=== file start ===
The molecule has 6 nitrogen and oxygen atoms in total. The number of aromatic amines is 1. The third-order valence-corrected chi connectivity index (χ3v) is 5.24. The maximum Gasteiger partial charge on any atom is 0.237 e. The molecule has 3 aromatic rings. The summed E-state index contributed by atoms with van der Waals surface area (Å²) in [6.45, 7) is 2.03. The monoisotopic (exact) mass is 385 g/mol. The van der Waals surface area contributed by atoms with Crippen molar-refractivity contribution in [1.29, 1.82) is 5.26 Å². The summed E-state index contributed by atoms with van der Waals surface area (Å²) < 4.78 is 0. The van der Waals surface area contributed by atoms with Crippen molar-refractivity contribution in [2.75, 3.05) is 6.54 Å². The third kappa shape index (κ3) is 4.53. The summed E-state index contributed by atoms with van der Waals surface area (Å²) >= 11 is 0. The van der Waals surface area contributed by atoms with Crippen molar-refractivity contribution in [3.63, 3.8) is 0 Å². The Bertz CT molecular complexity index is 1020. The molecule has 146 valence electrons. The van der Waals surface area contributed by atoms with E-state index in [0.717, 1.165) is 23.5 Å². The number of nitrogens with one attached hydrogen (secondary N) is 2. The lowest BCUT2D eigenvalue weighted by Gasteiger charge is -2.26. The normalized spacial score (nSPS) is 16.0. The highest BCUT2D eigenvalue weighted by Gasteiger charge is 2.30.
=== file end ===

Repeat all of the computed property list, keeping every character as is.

The molecule has 6 nitrogen and oxygen atoms in total. The number of aromatic amines is 1. The third-order valence-corrected chi connectivity index (χ3v) is 5.24. The maximum Gasteiger partial charge on any atom is 0.237 e. The molecule has 3 aromatic rings. The summed E-state index contributed by atoms with van der Waals surface area (Å²) in [6.45, 7) is 2.03. The monoisotopic (exact) mass is 385 g/mol. The van der Waals surface area contributed by atoms with Crippen molar-refractivity contribution in [1.29, 1.82) is 5.26 Å². The summed E-state index contributed by atoms with van der Waals surface area (Å²) < 4.78 is 0. The van der Waals surface area contributed by atoms with Crippen molar-refractivity contribution in [2.75, 3.05) is 6.54 Å². The third kappa shape index (κ3) is 4.53. The summed E-state index contributed by atoms with van der Waals surface area (Å²) >= 11 is 0. The van der Waals surface area contributed by atoms with Crippen molar-refractivity contribution in [3.63, 3.8) is 0 Å². The Bertz CT molecular complexity index is 1020. The molecule has 146 valence electrons. The van der Waals surface area contributed by atoms with E-state index in [0.717, 1.165) is 23.5 Å². The number of nitrogens with one attached hydrogen (secondary N) is 2. The lowest BCUT2D eigenvalue weighted by Gasteiger charge is -2.26. The normalized spacial score (nSPS) is 16.0. The highest BCUT2D eigenvalue weighted by Gasteiger charge is 2.30.